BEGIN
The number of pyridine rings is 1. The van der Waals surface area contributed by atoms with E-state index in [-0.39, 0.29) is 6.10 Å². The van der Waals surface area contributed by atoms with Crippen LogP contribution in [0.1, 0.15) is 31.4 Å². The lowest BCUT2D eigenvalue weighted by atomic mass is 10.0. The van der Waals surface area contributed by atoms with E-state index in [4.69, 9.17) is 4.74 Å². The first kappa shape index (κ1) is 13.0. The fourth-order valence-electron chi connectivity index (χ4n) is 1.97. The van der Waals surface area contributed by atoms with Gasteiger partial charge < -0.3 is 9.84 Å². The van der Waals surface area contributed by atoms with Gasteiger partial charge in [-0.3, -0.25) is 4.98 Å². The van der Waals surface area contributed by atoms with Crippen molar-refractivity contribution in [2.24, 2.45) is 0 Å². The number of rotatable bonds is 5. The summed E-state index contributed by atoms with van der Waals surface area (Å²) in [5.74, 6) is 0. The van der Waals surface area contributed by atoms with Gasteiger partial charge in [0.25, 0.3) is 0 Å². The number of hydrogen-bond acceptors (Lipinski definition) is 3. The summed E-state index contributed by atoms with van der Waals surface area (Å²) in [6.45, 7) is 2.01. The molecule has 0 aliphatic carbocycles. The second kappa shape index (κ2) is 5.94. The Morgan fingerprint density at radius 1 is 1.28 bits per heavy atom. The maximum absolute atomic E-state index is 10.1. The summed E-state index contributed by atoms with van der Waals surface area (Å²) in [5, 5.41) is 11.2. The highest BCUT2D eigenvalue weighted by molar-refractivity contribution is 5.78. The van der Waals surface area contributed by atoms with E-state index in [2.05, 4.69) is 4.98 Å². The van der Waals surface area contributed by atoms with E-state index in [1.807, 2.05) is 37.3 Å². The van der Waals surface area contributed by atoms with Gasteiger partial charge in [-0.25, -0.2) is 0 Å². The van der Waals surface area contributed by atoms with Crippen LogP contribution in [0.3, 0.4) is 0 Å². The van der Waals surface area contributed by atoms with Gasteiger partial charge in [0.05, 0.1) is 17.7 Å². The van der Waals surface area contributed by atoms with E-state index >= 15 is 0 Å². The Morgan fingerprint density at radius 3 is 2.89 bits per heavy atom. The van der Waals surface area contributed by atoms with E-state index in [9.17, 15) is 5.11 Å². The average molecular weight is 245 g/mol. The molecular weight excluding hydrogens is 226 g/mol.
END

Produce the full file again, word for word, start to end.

The number of pyridine rings is 1. The van der Waals surface area contributed by atoms with E-state index in [-0.39, 0.29) is 6.10 Å². The van der Waals surface area contributed by atoms with Crippen LogP contribution in [0.1, 0.15) is 31.4 Å². The lowest BCUT2D eigenvalue weighted by atomic mass is 10.0. The van der Waals surface area contributed by atoms with E-state index in [4.69, 9.17) is 4.74 Å². The first kappa shape index (κ1) is 13.0. The fourth-order valence-electron chi connectivity index (χ4n) is 1.97. The van der Waals surface area contributed by atoms with Gasteiger partial charge < -0.3 is 9.84 Å². The van der Waals surface area contributed by atoms with Gasteiger partial charge in [-0.3, -0.25) is 4.98 Å². The van der Waals surface area contributed by atoms with Crippen molar-refractivity contribution in [2.24, 2.45) is 0 Å². The number of rotatable bonds is 5. The summed E-state index contributed by atoms with van der Waals surface area (Å²) in [5.74, 6) is 0. The van der Waals surface area contributed by atoms with Gasteiger partial charge in [0.25, 0.3) is 0 Å². The number of hydrogen-bond acceptors (Lipinski definition) is 3. The summed E-state index contributed by atoms with van der Waals surface area (Å²) in [6.45, 7) is 2.01. The molecule has 0 aliphatic carbocycles. The second kappa shape index (κ2) is 5.94. The Morgan fingerprint density at radius 1 is 1.28 bits per heavy atom. The maximum absolute atomic E-state index is 10.1. The summed E-state index contributed by atoms with van der Waals surface area (Å²) in [5, 5.41) is 11.2. The highest BCUT2D eigenvalue weighted by molar-refractivity contribution is 5.78. The van der Waals surface area contributed by atoms with E-state index in [2.05, 4.69) is 4.98 Å². The van der Waals surface area contributed by atoms with E-state index in [1.807, 2.05) is 37.3 Å². The van der Waals surface area contributed by atoms with Gasteiger partial charge in [-0.25, -0.2) is 0 Å². The van der Waals surface area contributed by atoms with Crippen LogP contribution in [0.3, 0.4) is 0 Å². The van der Waals surface area contributed by atoms with Gasteiger partial charge in [0.05, 0.1) is 17.7 Å². The van der Waals surface area contributed by atoms with E-state index >= 15 is 0 Å². The Morgan fingerprint density at radius 3 is 2.89 bits per heavy atom. The van der Waals surface area contributed by atoms with E-state index in [9.17, 15) is 5.11 Å². The average molecular weight is 245 g/mol. The molecular weight excluding hydrogens is 226 g/mol.